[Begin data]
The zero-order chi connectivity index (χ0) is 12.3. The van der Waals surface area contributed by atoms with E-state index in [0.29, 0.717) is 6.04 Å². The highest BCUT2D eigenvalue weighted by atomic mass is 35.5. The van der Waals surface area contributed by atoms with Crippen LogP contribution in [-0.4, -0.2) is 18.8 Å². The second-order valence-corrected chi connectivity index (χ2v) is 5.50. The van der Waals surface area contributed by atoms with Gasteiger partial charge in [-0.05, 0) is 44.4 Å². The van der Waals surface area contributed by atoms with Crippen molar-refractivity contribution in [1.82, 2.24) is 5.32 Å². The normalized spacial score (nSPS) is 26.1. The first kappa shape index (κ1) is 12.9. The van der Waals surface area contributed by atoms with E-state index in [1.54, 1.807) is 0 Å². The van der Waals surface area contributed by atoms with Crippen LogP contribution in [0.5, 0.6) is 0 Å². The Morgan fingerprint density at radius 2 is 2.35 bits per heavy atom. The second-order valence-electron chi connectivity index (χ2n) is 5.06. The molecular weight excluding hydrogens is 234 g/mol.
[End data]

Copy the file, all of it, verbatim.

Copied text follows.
The zero-order chi connectivity index (χ0) is 12.3. The van der Waals surface area contributed by atoms with E-state index in [0.29, 0.717) is 6.04 Å². The highest BCUT2D eigenvalue weighted by atomic mass is 35.5. The van der Waals surface area contributed by atoms with Crippen LogP contribution in [-0.4, -0.2) is 18.8 Å². The second-order valence-corrected chi connectivity index (χ2v) is 5.50. The van der Waals surface area contributed by atoms with Gasteiger partial charge in [-0.05, 0) is 44.4 Å². The van der Waals surface area contributed by atoms with Crippen molar-refractivity contribution in [1.82, 2.24) is 5.32 Å². The normalized spacial score (nSPS) is 26.1. The first kappa shape index (κ1) is 12.9. The van der Waals surface area contributed by atoms with E-state index in [1.54, 1.807) is 0 Å². The van der Waals surface area contributed by atoms with Crippen LogP contribution in [0.5, 0.6) is 0 Å². The Morgan fingerprint density at radius 2 is 2.35 bits per heavy atom. The second-order valence-electron chi connectivity index (χ2n) is 5.06. The molecular weight excluding hydrogens is 234 g/mol.